Uganda is seeing ever-growing numbers of travelers as a safari destination. It’s not surprising that you’re eyeing it for your next holiday journey and you need proven easy steps to planning a successful trip to this gorilla destination.
The “Peal of Africa,” as admirers would call it, is nothing short of startling beauty wherever you experience it. From the eastern Elgon Mountains across Lake Victoria to the snow-covered ‘Mountains of The Moon,’ Uganda has some of the most verdant lands in Africa.
The region has copious rainfall, bright sunlight, mountain gorilla giants, numerous rivers and lakes, and highlands and lowlands. There are impressive national parks, coffee, tea, banana plantations, and many towns and villages with exciting people and remarkable history.
If you have yet to explore the “Pearl of Africa,” it’s time to plan your first safari holiday expedition. Even those that have ventured into its country lands before are more likely that they can’t wait to go back.
Here are ten simple steps to make your dream African Holiday in Uganda a reality.
With 10 National Parks and 4 Wildlife Reserves, and many towns, cultural villages, and communities to choose from, deciding where to go in Uganda can be daunting. The first step is determining the kind of vacation you want or the specific things you’d like to see and do.
Are you looking for a classic safari experience? Then perhaps Queen Elizabeth National Park or Murchison Falls National Park is the right choice for you.
Are you enjoy discovering great ancient cultures? Karamoja in the north or Kidepo Valley may be more your speed.
Perhaps, getting deep into nature or trekking into ancient jungles is for you. Then, consider the Bwindi Impenetrable Forest—home of the mountain gorillas, or Kibale Forest, where you can meet our tree-dwelling cousin chimpanzee bands.
If you’re an avian friend looking to tick off your birding list, Entebbe near Lake Victoria and western Uganda’s conservation areas should be where you go birding.
For buzzing city culture, people, and adventure, Kampala capital or the colonial Jinja town (where you’ll find the source of the Nile) will keep you awake night and day.
Suppose you’re traveling with small children who can’t take prophylactics. In that case, you should avoid Uganda, where malaria looms, especially in the low altitudes where mosquitoes breed profusely. Otherwise, Uganda is excellent for family journeys, and there are ways to avoid catching malaria during your holiday.
The Best Tourist Destinations in Uganda
Once you’ve chosen your destination, the next step is to decide when to travel. Uganda has two optimum travel seasons that most travelers consider; the Dry season and Rainy Season.
Usually, most travelers will explore Uganda during the Dry Season (June to September and December to February). It is the best time for gorilla trekking adventures. During this time, the forest floors are less damp, trails are passable, and your photography equipment will not get drenched in torrential downpours. However, it would be best if you didn’t rule out rain while hiking in Uganda’s rainforests.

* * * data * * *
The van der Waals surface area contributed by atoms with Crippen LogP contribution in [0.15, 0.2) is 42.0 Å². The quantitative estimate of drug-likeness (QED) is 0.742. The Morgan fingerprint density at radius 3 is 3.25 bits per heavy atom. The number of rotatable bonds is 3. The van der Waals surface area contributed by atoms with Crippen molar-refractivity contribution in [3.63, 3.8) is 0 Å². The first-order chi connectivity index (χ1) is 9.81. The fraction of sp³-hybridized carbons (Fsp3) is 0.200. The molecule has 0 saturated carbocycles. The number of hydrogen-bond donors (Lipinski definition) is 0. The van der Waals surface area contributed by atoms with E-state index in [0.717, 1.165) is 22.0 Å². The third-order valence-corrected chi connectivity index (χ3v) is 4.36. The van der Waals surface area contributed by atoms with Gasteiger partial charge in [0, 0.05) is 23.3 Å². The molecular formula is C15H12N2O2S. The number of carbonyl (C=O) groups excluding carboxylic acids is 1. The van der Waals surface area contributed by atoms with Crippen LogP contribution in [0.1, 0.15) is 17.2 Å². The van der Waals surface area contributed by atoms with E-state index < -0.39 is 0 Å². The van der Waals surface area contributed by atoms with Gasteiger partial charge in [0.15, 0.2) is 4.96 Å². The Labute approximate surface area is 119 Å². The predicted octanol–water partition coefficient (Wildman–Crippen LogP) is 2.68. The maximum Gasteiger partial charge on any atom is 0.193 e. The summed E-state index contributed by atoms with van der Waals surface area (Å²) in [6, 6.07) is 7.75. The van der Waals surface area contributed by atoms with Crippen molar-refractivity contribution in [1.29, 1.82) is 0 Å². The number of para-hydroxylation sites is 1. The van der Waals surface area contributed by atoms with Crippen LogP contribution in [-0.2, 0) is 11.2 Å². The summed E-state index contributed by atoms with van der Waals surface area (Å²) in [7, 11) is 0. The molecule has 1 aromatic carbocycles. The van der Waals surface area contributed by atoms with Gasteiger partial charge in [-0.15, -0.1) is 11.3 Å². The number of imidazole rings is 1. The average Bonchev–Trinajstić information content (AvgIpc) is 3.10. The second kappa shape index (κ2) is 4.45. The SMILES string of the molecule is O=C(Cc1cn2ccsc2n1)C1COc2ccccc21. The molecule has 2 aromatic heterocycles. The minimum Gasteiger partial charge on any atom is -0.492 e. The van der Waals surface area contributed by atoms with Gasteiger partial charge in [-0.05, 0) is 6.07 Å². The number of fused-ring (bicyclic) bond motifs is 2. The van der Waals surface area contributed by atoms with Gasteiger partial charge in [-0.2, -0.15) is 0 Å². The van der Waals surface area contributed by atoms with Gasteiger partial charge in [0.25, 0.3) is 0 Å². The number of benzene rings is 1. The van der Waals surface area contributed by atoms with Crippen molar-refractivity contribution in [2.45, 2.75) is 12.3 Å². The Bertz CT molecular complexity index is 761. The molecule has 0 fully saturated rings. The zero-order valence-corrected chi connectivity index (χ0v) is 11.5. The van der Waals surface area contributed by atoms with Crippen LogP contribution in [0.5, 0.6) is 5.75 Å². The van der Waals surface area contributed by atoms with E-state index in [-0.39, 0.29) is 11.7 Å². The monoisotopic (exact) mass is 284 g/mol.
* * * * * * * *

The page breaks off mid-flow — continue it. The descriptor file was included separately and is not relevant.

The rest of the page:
The Dry Season is also the best time to journey into the wildlife savannah reserves to watch crowds of animals across vast plains. During this time, clear skies, less rain, more sunshine, and vegetation are excellent for wildlife photography. Animals gather around main water holes, making wildlife easier to spot.
The dry season is the best time to take that boat launch safari on Kazinga Channel in Queen Elizabeth NP and Victoria Nile in Murchison Falls NP.
If work commitments, school breaks, or world health concerns mean traveling is a restriction at certain times of the year. You will want to look deep into finding the right time on your calendar to match Uganda’s travel calendar before deciding which activities to do.
Detailed recommendations on when to go.
Next, you need to decide whether you’re going to travel solo or with the help of a tour guide. Also, will you plan the trip yourself or find a tour operator to take care of the local travel logistics?
An all-inclusive guided safari is a preferred option for most foreign tourists. With it, your tour operator organizes the itinerary details like accommodations, meals, transport, activities, and guides. You pay the tour operator, and they’ll pay the service provider and manage your entire trip, chauffering you from one place to another.
Even if you decide to book everything yourself, especially if you are a foreigner, you’ll probably have to arrange transport and permits through a specialized safari company.
Ununless, you are a resident and understand the local languages and travel logistics. Also, taking a self-game drive to accessible destinations like Lake Mburo National Park or Queen Elizabeth National Park is easy to plan for a self-planner.
If you’re looking for a trustworthy local operator to give you a great experience in planning and managing your Uganda safari holiday, I would like to recommend Nkuringo Safaris.
They have been operating Ugandan expeditions since 2007 and own strategically located award-winning eco-lodges for tourists coming into Uganda. Papyrus Guesthouse at Entebbe near the International Airport and the charming Nkuringo Bwindi Gorilla Lodge in the southern sector of Bwindi Impenetrable National Park—an excellent base for gorilla trekking excursions.
Get in touch with your preferred local operator sooner than four-twelve months beforehand. It’s a good idea to book your gorilla permit well in advance because seeing the mountain giants is highly restricted to a few people a day.